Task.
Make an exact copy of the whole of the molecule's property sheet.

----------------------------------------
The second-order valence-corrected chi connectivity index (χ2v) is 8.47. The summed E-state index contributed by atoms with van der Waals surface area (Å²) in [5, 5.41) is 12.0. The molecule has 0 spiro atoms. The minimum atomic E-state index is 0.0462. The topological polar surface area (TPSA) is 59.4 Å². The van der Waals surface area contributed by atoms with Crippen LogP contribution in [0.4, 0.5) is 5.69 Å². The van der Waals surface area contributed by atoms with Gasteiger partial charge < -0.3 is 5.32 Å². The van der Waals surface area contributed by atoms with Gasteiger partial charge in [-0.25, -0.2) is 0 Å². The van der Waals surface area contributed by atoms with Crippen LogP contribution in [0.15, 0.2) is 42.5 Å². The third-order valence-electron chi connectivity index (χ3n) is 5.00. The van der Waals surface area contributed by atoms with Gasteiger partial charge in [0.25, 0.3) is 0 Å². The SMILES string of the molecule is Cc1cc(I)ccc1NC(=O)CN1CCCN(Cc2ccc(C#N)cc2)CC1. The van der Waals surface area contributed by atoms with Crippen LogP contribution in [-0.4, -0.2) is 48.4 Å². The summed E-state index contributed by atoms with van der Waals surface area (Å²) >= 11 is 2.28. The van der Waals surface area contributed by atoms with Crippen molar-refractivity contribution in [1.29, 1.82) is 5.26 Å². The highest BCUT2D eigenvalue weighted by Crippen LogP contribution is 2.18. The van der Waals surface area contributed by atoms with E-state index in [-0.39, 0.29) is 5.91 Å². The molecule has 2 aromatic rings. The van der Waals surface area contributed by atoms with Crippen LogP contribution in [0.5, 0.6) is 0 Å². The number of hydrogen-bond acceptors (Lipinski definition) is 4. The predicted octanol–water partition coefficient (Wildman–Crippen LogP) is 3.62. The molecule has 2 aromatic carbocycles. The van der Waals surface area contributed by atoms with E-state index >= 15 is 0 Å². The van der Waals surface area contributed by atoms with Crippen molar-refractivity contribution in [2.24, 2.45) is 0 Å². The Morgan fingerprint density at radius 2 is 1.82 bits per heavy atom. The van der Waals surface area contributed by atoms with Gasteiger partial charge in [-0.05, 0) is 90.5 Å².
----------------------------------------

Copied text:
The second-order valence-corrected chi connectivity index (χ2v) is 8.47. The summed E-state index contributed by atoms with van der Waals surface area (Å²) in [5, 5.41) is 12.0. The molecule has 0 spiro atoms. The minimum atomic E-state index is 0.0462. The topological polar surface area (TPSA) is 59.4 Å². The van der Waals surface area contributed by atoms with Crippen LogP contribution in [0.4, 0.5) is 5.69 Å². The van der Waals surface area contributed by atoms with Gasteiger partial charge < -0.3 is 5.32 Å². The van der Waals surface area contributed by atoms with Gasteiger partial charge in [-0.25, -0.2) is 0 Å². The van der Waals surface area contributed by atoms with Crippen LogP contribution in [0.15, 0.2) is 42.5 Å². The third-order valence-electron chi connectivity index (χ3n) is 5.00. The van der Waals surface area contributed by atoms with Gasteiger partial charge in [0.25, 0.3) is 0 Å². The SMILES string of the molecule is Cc1cc(I)ccc1NC(=O)CN1CCCN(Cc2ccc(C#N)cc2)CC1. The van der Waals surface area contributed by atoms with Crippen LogP contribution in [-0.4, -0.2) is 48.4 Å². The summed E-state index contributed by atoms with van der Waals surface area (Å²) >= 11 is 2.28. The van der Waals surface area contributed by atoms with Crippen molar-refractivity contribution in [1.29, 1.82) is 5.26 Å². The highest BCUT2D eigenvalue weighted by Crippen LogP contribution is 2.18. The van der Waals surface area contributed by atoms with E-state index in [-0.39, 0.29) is 5.91 Å². The molecule has 2 aromatic rings. The van der Waals surface area contributed by atoms with Crippen LogP contribution in [0.5, 0.6) is 0 Å². The number of hydrogen-bond acceptors (Lipinski definition) is 4. The predicted octanol–water partition coefficient (Wildman–Crippen LogP) is 3.62. The molecule has 2 aromatic carbocycles. The van der Waals surface area contributed by atoms with E-state index >= 15 is 0 Å². The van der Waals surface area contributed by atoms with Crippen molar-refractivity contribution in [2.24, 2.45) is 0 Å². The Morgan fingerprint density at radius 2 is 1.82 bits per heavy atom. The van der Waals surface area contributed by atoms with Gasteiger partial charge in [-0.05, 0) is 90.5 Å².